Tim Blair


New Criterion



Tuesday, September 14, 2004
MARK LATHAM TODAY repeats his lies, and adds a half-truth.
Mr Latham defended the way Labor had failed to include the Government's $600 payment to families in its weekly benefits schedule released with its family and tax policy.

He said for families facing CentreLink debts the $600 was effectively useless.

"If they've got a debt that wasn't warranted then obviously the $600 is not worth a cracker to them," he said.
So the money Mark Latham uses to pay off his mortgage is not real, and he could give it to me and be no poorer. I'm ready to receive it Mark.

Under Labor, the level of tariff reductions on textile, clothing, footwear and motor vehicles will be slowed, with one percentage point cut every year over five years.

Mr Latham said this did not mean the price of clothing or cars would go up, but it would help protect Australian jobs.

"One of our policies in slowing down the tariff reductions is to ensure that Australian industry has a better chance," he said.
It is true that price-maintenance is not quite the same as price-raising, but prices that are higher than they need be are not helping those industries paying them. No to mention the average family that will be paying more for clothing and cars.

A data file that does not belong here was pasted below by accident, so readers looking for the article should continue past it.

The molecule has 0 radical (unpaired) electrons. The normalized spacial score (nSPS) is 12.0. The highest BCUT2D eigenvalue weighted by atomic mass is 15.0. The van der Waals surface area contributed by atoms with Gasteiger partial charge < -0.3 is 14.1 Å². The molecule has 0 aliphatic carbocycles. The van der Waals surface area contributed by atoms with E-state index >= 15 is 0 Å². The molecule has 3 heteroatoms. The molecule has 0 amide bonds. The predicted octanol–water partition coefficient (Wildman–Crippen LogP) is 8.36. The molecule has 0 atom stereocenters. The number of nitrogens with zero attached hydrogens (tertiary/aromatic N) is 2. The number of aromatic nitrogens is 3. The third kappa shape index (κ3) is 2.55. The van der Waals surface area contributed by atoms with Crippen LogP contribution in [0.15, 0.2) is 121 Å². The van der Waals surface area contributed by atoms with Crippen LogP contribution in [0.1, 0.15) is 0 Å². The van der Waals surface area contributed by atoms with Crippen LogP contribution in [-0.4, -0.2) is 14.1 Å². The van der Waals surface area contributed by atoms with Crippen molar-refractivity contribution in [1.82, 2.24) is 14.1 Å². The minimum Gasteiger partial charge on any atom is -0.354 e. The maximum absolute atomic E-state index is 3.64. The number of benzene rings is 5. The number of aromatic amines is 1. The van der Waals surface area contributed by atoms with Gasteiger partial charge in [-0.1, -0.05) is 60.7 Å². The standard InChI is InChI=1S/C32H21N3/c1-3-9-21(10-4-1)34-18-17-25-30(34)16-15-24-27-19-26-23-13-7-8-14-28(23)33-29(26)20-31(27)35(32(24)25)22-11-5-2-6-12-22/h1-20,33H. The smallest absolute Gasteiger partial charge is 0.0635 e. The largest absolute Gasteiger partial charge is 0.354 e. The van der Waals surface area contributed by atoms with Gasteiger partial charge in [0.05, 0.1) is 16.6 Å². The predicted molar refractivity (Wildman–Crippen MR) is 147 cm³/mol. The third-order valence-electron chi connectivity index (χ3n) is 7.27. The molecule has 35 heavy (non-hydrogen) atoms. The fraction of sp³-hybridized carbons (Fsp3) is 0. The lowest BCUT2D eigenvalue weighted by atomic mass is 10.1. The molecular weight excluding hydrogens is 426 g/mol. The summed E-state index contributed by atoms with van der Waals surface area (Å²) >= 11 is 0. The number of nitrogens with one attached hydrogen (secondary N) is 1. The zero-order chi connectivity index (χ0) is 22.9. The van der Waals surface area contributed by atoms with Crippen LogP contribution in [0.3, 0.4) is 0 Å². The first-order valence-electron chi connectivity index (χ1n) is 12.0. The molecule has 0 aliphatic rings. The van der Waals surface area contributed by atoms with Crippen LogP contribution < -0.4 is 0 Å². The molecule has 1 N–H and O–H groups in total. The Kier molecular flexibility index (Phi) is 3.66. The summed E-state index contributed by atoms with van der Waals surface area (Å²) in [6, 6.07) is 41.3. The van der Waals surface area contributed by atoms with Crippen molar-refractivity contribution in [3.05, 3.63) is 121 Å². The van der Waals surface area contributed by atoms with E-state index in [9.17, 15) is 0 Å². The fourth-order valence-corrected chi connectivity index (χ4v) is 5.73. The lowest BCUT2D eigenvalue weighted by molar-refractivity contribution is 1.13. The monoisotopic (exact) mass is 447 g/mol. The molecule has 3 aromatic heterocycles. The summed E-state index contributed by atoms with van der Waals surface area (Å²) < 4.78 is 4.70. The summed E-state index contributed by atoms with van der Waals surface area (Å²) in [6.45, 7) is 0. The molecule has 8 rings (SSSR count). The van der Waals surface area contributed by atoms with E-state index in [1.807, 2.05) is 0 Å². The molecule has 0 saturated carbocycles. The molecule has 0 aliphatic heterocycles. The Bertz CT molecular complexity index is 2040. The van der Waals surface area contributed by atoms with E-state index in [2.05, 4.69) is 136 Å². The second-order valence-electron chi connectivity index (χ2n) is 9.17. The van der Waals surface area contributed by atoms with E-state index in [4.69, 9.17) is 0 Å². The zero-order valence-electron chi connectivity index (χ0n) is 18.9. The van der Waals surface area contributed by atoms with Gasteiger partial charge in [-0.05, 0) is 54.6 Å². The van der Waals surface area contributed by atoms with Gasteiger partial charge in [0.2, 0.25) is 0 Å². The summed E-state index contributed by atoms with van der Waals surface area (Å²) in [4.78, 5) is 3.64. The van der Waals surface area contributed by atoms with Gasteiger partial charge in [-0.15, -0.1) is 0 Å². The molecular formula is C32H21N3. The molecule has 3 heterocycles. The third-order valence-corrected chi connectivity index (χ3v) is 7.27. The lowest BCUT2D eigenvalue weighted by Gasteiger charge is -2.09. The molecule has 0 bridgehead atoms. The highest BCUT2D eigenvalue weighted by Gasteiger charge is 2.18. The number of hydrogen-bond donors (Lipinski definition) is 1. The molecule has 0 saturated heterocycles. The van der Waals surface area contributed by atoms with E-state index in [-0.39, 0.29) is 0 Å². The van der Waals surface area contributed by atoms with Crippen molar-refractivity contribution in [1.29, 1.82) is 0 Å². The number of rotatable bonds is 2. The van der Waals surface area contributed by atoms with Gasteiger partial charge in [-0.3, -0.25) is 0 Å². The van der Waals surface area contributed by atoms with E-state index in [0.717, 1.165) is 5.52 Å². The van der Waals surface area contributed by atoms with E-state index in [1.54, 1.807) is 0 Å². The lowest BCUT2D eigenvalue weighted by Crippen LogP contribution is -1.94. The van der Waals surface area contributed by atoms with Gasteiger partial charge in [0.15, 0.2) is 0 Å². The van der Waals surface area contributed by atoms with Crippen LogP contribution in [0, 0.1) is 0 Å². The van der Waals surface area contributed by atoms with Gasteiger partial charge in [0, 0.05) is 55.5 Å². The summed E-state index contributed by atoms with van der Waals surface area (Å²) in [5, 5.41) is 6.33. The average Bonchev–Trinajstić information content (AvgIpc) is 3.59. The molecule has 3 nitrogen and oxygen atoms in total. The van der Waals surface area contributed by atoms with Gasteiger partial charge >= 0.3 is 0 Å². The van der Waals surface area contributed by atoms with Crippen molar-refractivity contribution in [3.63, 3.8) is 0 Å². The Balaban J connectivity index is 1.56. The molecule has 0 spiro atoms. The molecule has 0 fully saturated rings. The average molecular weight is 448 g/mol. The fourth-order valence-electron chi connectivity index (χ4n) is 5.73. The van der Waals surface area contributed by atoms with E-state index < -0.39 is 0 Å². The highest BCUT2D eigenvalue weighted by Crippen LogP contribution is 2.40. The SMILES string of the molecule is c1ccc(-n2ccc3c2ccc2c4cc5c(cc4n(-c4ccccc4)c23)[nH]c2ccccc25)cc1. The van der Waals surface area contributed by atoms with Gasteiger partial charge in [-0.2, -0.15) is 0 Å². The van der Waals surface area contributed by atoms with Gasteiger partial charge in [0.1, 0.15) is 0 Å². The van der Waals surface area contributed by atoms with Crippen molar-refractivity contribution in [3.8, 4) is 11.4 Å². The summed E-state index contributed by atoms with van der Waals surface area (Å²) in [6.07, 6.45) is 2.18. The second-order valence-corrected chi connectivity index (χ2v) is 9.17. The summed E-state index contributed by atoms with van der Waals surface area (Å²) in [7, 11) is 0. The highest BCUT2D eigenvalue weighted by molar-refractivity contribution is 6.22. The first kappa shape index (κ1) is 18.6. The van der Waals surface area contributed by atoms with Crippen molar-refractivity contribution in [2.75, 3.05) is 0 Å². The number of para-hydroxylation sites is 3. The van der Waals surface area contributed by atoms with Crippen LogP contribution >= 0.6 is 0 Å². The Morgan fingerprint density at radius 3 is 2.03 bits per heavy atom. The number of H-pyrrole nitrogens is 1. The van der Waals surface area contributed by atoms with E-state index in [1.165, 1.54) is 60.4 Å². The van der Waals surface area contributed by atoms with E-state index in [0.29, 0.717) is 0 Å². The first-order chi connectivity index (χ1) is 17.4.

If he'd had the wit or integrity to back off these claims you would feel a little less nervous about having Latham in charge of our economy.

On the other hand, Latham has admitted that the hypothetical Perth stay-at-home mother would be worse off under his proposed tax-benefit changes. Until today his family spokesman, Wayne Swan, has been in denial.
Labor's Wayne Swan says he has been advised that the [talkback] caller has also been used in Liberal Party election material.
Labor sources later amended that charge. Instead of a Coalition stooge, the caller was using Coalition arguments. Which, it turns out, are truer than Labor denials.

This collateral damage to Labor's own core constituency, in favour of the more affluent swinging voters, does not convincingly explain Labor's failure to pick up in the polls.

More convincing evidence came from a visit to the marginal regional seat of Eden-Monaro by a 7.30 Report crew yesterday. It was a small sample, but none of the rural workers interviewed was convinced that Latham is ready for government.

The swingers employed to drive Channel Nine's worm at the leaders' debate may be liking what they see in Latham, but there may also be another swing going on within Labor's traditional constituency, a resurgence of the 'Howard battlers', who find Latham doesn't ring true.

Do the real workers' public leaders shower us with 'fair dinkum, ridgy-didge' policy announcements? In my experience that's the language of condescending phonies. Maybe I'm not the only one.